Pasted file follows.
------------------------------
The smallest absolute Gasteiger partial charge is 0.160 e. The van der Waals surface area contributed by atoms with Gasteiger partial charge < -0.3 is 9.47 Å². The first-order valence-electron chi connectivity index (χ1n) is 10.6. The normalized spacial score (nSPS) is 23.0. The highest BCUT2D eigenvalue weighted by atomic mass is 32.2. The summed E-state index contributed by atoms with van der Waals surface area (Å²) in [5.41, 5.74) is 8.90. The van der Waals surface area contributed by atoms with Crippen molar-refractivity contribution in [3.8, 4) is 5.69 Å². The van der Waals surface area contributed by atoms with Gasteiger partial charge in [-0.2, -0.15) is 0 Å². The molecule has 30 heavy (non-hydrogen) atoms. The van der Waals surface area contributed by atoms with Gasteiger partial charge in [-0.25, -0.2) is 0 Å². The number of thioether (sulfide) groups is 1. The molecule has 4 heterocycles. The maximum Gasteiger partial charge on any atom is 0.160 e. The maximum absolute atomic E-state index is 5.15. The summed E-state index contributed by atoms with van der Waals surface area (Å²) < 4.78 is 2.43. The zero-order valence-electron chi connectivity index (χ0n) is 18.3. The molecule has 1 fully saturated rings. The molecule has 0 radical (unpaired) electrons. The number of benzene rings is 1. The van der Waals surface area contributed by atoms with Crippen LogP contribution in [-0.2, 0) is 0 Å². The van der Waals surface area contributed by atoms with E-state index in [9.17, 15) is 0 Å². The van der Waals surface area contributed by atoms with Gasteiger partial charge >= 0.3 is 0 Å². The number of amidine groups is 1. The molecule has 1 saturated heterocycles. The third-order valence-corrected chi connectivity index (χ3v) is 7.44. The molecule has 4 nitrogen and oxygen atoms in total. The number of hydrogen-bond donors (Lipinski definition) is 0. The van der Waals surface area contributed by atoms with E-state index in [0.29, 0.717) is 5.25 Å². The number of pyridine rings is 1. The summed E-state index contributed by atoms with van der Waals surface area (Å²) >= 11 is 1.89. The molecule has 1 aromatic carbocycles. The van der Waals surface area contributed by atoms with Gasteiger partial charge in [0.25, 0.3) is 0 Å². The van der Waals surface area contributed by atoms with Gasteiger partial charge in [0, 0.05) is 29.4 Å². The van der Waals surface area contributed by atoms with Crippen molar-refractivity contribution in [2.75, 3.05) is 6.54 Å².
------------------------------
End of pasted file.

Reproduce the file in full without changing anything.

The smallest absolute Gasteiger partial charge is 0.160 e. The van der Waals surface area contributed by atoms with Gasteiger partial charge < -0.3 is 9.47 Å². The first-order valence-electron chi connectivity index (χ1n) is 10.6. The normalized spacial score (nSPS) is 23.0. The highest BCUT2D eigenvalue weighted by atomic mass is 32.2. The summed E-state index contributed by atoms with van der Waals surface area (Å²) in [5.41, 5.74) is 8.90. The van der Waals surface area contributed by atoms with Crippen molar-refractivity contribution in [3.8, 4) is 5.69 Å². The van der Waals surface area contributed by atoms with Gasteiger partial charge in [-0.2, -0.15) is 0 Å². The molecule has 30 heavy (non-hydrogen) atoms. The van der Waals surface area contributed by atoms with Gasteiger partial charge in [-0.25, -0.2) is 0 Å². The number of thioether (sulfide) groups is 1. The molecule has 4 heterocycles. The maximum Gasteiger partial charge on any atom is 0.160 e. The maximum absolute atomic E-state index is 5.15. The summed E-state index contributed by atoms with van der Waals surface area (Å²) < 4.78 is 2.43. The zero-order valence-electron chi connectivity index (χ0n) is 18.3. The molecule has 1 fully saturated rings. The molecule has 0 radical (unpaired) electrons. The number of benzene rings is 1. The van der Waals surface area contributed by atoms with Crippen LogP contribution in [-0.2, 0) is 0 Å². The van der Waals surface area contributed by atoms with E-state index in [9.17, 15) is 0 Å². The van der Waals surface area contributed by atoms with Gasteiger partial charge >= 0.3 is 0 Å². The number of amidine groups is 1. The molecule has 1 saturated heterocycles. The third-order valence-corrected chi connectivity index (χ3v) is 7.44. The molecule has 4 nitrogen and oxygen atoms in total. The number of hydrogen-bond donors (Lipinski definition) is 0. The van der Waals surface area contributed by atoms with E-state index in [0.29, 0.717) is 5.25 Å². The number of pyridine rings is 1. The summed E-state index contributed by atoms with van der Waals surface area (Å²) >= 11 is 1.89. The molecule has 1 aromatic carbocycles. The van der Waals surface area contributed by atoms with Gasteiger partial charge in [0.25, 0.3) is 0 Å². The van der Waals surface area contributed by atoms with Gasteiger partial charge in [0, 0.05) is 29.4 Å². The van der Waals surface area contributed by atoms with Crippen molar-refractivity contribution in [2.75, 3.05) is 6.54 Å².